'We just can't let his memory be forgotten' — Black WWI soldier finally receives the recognition he deserves


VIDEO: This trailer for '1917' is World War I like you've never seen it before

Leonard Inman, a black World War I soldier who was buried in an unmarked grave more than 40 years ago, is finally getting the dignity that he was denied after serving his country.

A Lafayette, Indiana, chapter of the Daughters of the American Revolution helped get a headstone for Inman after discovering that his name was misspelled in a 1919 Tippecanoe County World War I Honor Roll book, according to the Lafayette Journal & Courier.

Inman was born in 1893, and enlisted in 1918, according to the Journal & Courier. He served in the 809th Pioneer Infantry, Company C; he "likely served under French command," the Journal & Courier reported, given that the U.S. military was still segregated at the time.

After the war, Inman came back to Lafayette. He died in November 1973 of an apparent heart attack.

The Vice Regent of the DAR chapter, Diana Vice, found Inman's name with 17 other black soldiers that served in WWI from Tippecanoe County, the Associated Press reported. She then contacted the Tippecanoe County Veterans Services office, and they paid for Inman's headstone.

"We just can't let his memory be forgotten," Vice told the Journal & Courier. "I just think that we need to honor them. (African American soldiers are) relegated to the back of this history book in 1919. I felt like he deserved one, and his memory needs to be kept alive and honored for his service and sacrifice."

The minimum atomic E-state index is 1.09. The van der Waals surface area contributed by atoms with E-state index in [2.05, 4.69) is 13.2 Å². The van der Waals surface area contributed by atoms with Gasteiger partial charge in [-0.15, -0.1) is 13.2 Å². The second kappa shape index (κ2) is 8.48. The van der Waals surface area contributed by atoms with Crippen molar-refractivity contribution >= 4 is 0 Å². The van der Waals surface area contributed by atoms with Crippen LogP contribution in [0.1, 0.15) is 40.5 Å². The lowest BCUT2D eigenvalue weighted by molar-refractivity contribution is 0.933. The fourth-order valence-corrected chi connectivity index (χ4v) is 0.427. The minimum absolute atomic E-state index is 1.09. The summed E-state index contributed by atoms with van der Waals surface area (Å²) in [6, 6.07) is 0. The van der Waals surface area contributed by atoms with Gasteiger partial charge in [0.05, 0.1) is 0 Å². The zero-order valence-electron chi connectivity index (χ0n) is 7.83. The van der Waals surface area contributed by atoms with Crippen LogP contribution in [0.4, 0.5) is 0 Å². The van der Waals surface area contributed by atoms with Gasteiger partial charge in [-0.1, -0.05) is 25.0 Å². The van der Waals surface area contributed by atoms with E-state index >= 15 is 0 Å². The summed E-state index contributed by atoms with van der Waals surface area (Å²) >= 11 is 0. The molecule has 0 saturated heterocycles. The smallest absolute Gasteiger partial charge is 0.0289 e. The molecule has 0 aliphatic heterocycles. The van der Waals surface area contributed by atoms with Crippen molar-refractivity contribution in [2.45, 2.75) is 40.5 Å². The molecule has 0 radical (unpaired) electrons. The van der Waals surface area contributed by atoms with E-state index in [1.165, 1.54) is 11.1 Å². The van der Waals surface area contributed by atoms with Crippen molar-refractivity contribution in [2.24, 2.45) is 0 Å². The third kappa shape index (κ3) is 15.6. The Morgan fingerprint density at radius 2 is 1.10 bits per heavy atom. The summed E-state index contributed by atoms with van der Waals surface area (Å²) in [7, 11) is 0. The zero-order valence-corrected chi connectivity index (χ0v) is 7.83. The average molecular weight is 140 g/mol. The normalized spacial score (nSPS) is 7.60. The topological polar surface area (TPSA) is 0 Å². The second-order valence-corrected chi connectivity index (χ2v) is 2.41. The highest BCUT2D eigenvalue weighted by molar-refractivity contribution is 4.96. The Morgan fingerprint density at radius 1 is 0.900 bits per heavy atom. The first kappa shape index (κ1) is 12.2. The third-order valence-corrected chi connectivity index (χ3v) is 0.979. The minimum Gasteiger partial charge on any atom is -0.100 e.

On Saturday, a memorial was schedule for Leonard Inman at the Spring Vale Cemetery in Lafayette, Indiana, including a 21-gun salute, taps by the American Legion Post 492 and retiring of the colors, per the AP. Relatives from Nevada were expected to attend dedication.

T-38 Talon training aircraft. (U.S. Air Force photo)

Two airmen from Vance Air Force Base, Oklahoma, were killed on Thursday when two T-38 Talon training aircraft crashed during training mission, according to a message posted on the base's Facebook age.

The two airmen's names are being withheld pending next of kin notification.

A total of four airmen were onboard the aircraft at the time of the incident, base officials had previously announced.

The medical conditions for the other two people involved in the crash was not immediately known.

An investigation will be launched to determine the cause of the crash.

Emergency responders from Vance Air Force Base are at the crash scene to treat casualties and help with recovery efforts.

Read the entire message below:

VANCE AIR FORCE BASE, Okla. – Two Vance Air Force Base Airmen were killed in an aircraft mishap at approximately 9:10 a.m. today.

At the time of the accident, the aircraft were performing a training mission.

Vance emergency response personnel are on scene to treat casualties and assist in recovery efforts.

Names of the deceased will be withheld pending next of kin notification.

A safety investigation team will investigate the incident.

Additional details will be provided as information becomes available. #VanceUpdates.

This is a breaking news story. It will be updated as more information is released.

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